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Decision Systems Corporation (DSC) and Alcuaz (its President) filed a complaint in the RTC Manila
alleging that defendants Travel Wide Associated Sales (Phils.), Inc. and Trans World Airlines, Inc. had
failed to comply with their obligations under Travel Pass 73 U.S.A., a package deal consisting of a TWA
ticket to Los Angeles, New York and Boston, in the United States, and hotel accommodations, for which
the plaintiffs had made the corresponding payment in Manila.

TWA filed a Motion to Dismiss (MTD) on the ground that the complaint did not state cause of action.
RTC Manila ordered the plaintiffs to amend their complaint and particularize their averments. DSC and
Alcuaz complied.

TWA and Travel Wide filed separate MTD on the ground that the amended complaint still did not state a
cause of action. Both motions were denied and the trial court holding that the allegations were now
sufficiently particular.

TWA and Travel Wide filed a joint answer in which they alleged the special defense that they were not
the real parties-in-interest because they had acted only as agents of a disclosed principal. They also filed
a Joint Motion for Preliminary Hearing of Special Defense, which was opposed by the Plaintiffs on the
ground that the special defense was barred, not having been raised in the two motions to dismiss the
amended complaint. The joint motion was nevertheless granted.

After the preliminary hearing, Judge Fernandez issued his order dismissing the complaint. His finding
was that Travel Wide was only the general agent of TWA and that the TWA was only an agent of a
disclosed principal, namely, Tour Services, Inc. As neither of the defendants was a real party-in-interest,
there could be no cause of action against them.

TWA and Travel Wide filed motion for reconsideration but it was denied by RTC. On appeal with the
Court of Appeals (CA), it reversed the trial court decision and remanded the case for further proceedings

Issue: Whether or not CA erred in reversing the decision of RTC


CA did not err in setting aside the order of dismissal and remanding the case for further proceedings.
However, SC disagrees with the reason for its decision.

There seems to be a misconception here of the term real party-in-interest.

Real party-in-interest --> is the party who stands to be benefited or injured by the judgment in the
suit, or the party entitled to the avails of the suit.
Rule 3, Section 2, of the Rules of Court provides explicitly that every action must be prosecuted and
defended in the name of the real party-in-interest.
Party-in-interest --> is one who prosecutes or defends and is benefited or injured. The term applies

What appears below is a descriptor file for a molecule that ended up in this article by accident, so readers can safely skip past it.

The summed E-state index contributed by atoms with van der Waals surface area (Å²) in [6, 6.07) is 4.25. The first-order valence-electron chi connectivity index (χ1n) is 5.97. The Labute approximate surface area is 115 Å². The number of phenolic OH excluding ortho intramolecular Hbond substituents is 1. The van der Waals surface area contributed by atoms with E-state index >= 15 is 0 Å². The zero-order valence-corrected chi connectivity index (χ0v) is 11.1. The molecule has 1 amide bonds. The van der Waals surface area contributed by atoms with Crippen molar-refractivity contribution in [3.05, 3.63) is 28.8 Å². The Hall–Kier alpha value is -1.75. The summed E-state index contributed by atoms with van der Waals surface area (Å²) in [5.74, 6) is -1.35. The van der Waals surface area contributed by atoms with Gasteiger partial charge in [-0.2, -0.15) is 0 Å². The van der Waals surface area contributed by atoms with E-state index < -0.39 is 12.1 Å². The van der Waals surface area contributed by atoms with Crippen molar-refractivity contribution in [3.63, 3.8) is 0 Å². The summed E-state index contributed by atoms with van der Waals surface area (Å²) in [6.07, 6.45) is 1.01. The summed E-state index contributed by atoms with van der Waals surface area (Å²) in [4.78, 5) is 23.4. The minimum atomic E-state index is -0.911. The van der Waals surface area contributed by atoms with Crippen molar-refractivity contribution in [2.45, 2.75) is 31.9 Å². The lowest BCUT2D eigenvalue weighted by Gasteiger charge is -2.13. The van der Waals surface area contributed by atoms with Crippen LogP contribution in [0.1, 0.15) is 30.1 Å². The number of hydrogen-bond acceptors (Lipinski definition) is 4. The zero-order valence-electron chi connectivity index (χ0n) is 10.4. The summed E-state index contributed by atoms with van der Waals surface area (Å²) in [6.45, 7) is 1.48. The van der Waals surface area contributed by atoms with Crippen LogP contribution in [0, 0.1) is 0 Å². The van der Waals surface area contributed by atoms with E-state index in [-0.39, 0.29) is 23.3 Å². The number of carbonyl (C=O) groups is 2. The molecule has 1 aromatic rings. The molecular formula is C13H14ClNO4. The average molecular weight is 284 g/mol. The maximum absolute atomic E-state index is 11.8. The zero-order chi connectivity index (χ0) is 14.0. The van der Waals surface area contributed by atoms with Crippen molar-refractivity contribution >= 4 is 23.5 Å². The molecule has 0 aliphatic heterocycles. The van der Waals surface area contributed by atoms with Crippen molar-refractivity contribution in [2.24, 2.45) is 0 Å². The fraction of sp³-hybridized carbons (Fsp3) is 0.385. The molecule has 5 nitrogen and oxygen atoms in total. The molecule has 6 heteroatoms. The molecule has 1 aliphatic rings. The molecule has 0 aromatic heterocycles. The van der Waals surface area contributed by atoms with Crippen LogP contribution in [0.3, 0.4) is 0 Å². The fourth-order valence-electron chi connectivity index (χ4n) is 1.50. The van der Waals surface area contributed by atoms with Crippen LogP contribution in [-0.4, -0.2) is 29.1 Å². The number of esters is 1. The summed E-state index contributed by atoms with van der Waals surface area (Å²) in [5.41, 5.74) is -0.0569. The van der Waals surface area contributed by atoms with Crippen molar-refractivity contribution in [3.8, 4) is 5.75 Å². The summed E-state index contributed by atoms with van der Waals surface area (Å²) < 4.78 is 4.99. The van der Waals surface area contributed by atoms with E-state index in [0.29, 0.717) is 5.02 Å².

not only to the plaintiff but to the defendant, and the suit may be dismissed if neither of them is a real
party-in-interest. If the suit is not brought in the name of or against the real party-in-interest, a motion
to dismiss may be filed on the ground that the complaint states no cause of action.
Even if the special defense was not invoked in the motion to dismiss, it would still not be deemed
waived because it is one of the two exceptions mentioned in Rule 9, Section 2, to the omnibus motion
a. first is lack of jurisdiction, which can be invoked any time, even on appeal
b. the second is lack of a cause of action, which can be raised even during the trial on the merits.
The RTC judge relied on Rule 16, Sec. 5 of ROC granting the motion for a preliminary hearing on the
special defense which states that:
Section 5. Pleading grounds as affirmative defenses.Any of the grounds for dismissal provided for in
this rule, except improper venue, may be pleaded as an affirmative defense, and a preliminary hearing
may be had thereon as if a motion to dismiss had been filed.
It is a well-settled rule that in a MTD based on the ground that the complaint fails to state a cause of
action, the question submitted to the court for determination is the sufficiency of the allegations in the
complaint itself. Whether those allegations are true or not is beside the point, for their truth is
hypothetically admitted by the motion. Stated otherwise, the sufficiency of the cause of action must
appear on the face of the complaint in order to sustain a dismissal on this ground. No extraneous matter
may be considered nor facts not alleged, which would require evidence and therefore must be raised as
defenses and await the trial. In other words, to determine the sufficiency of the cause of action, only the
facts alleged in the complaint, and no others should be considered.
WHEREFORE, the petition is DENIED, with costs against the petitioners.